by Artemis Papatheodorou
Home to the Colossus, one of the seven wonders of the ancient world, the island of Rhodes is also famous for having been the headquarters of the Medieval Knights of Saint John. Their surviving fortifications that encircle the old town are nowadays on the UNESCO list of World Heritage. Yet less known is the period that came after the Knights. Do you happen to know who succeeded them as overlord of this small Mediterranean island? In 1522, the Ottoman Sultan Suleiman the Magnificent defeated the Knights and led his forces into the town of Rhodes. There started a new era that was to last nearly 400 years. The Ottomans dotted Rhodes with beautiful mosques and hamams that one can still see these days while taking a stroll in the old town. Be this as it may, this article will take us outside the city walls in an adjacent area that once upon a time was full of gardens and orchards and a few Ottoman tower-houses.
The metallic rings on the interior walls much perplexed the architect in charge of the restoration work taking place at the Toptsubasi manor. “Were these used to keep the windows in place once open?,” he asked Ms Melike, the last tenant of the Ottoman tower-house complex and descendant of the family that once upon a time owned the land and its edifices. “No, Mr Paris,” she responded. “They were used to hang the hammock of the baby in a place where the breeze would keep the baby cool in the warm summer days.” You can still find these rings in one of the rooms of the second floor of the main building, the tall building that towers over the orchard. An Austro-Hungarian coin from 1816 found built into the tower-house and Ms Melike who informed the architect that her grandfather had been born in that house helped Mr Paris date it to between 1816 and 1870. That is the closest we can get to the construction year of the main tower while the smaller buildings of the complex seem to antedate it.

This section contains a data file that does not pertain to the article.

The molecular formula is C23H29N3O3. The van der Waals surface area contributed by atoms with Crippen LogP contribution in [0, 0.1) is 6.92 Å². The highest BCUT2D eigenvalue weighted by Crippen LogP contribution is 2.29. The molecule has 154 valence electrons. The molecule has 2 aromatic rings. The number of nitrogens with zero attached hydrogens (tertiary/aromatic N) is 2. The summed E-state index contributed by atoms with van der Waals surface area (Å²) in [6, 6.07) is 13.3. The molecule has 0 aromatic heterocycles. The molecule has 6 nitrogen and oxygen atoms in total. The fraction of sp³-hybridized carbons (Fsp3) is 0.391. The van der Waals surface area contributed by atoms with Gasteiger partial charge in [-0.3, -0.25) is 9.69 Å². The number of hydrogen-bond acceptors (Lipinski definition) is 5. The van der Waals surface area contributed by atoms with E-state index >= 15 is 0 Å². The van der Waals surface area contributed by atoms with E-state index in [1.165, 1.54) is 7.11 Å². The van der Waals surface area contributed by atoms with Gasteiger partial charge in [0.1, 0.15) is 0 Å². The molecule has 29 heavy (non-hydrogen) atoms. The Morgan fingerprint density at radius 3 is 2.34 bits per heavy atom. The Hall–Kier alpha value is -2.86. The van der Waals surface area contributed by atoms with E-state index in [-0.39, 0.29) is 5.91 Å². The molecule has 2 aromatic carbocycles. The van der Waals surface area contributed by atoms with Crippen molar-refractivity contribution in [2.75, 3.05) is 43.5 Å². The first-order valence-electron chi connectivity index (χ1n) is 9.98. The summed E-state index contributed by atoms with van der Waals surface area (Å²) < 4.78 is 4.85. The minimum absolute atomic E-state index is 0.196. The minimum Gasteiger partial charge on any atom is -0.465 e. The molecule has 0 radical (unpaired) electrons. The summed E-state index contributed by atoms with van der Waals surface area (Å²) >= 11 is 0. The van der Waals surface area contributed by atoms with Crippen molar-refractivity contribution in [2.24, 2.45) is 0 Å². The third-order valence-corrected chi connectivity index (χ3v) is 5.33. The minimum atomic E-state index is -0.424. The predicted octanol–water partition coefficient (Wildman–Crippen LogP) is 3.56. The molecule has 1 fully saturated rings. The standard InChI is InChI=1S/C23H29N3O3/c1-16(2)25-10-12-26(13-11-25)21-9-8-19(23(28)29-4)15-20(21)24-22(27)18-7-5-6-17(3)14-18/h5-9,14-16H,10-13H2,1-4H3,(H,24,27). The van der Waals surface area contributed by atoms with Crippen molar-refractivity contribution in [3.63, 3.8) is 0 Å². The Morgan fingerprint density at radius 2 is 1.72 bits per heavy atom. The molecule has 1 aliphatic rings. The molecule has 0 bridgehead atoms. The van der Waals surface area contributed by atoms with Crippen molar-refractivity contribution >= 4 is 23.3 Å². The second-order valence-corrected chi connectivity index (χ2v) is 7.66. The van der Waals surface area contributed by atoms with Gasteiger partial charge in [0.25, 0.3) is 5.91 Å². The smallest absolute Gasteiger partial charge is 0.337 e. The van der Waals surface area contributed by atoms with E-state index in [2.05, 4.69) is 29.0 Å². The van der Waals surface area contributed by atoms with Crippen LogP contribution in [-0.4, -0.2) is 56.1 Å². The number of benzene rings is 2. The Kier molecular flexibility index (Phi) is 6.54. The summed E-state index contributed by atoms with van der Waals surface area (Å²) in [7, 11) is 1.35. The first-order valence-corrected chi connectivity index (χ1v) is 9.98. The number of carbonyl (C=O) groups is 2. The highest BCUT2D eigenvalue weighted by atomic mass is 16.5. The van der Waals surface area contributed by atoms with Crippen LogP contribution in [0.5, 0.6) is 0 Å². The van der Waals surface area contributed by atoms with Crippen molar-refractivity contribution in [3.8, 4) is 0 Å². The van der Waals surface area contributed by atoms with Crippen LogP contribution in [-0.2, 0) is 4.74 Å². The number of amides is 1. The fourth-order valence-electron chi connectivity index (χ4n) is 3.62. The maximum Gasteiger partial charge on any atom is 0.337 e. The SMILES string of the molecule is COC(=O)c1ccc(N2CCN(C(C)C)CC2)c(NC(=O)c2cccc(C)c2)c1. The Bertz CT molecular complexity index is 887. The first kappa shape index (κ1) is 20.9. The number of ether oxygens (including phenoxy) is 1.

Given that no other tower-houses survive on Rhodes, we are lucky that the Toptsubasi manor has made it to our days. During the Second World War, the complex was expropriated by the Italian state. The idea was to demolish it and build in its place houses for the Italian public servants who would serve on the island. The war put the plans on hold and when, after peace was finally concluded, Rhodes was united with Greece, the Toptsubasi complex passed over to the Greek state. Years of disuse and neglect led the complex to a dilapidated state. Then in the mid 1980s, the Municipality of Rhodes took the matter into its hands. For about seven years, architects, engineers and masons spent their days taking care of this little known gem from Ottoman times.
Nowadays the restored tower-house is home to public and municipal services. Thanks to this, anyone interested in the building may enter. Mesmerized will he be by the high arch of the ground floor that smooths out the austere lines of the ceiling. Unfortunately, after a good period of serving as a coffee place, the second-in-size building remains inaccessible. But you cannot miss the pool in front of it where in the hot summer days there plunged a child Ms Melike with her friends. That was a long time ago… Would you dive that much deep in history and visit the Ottoman tower-house of Rhodes?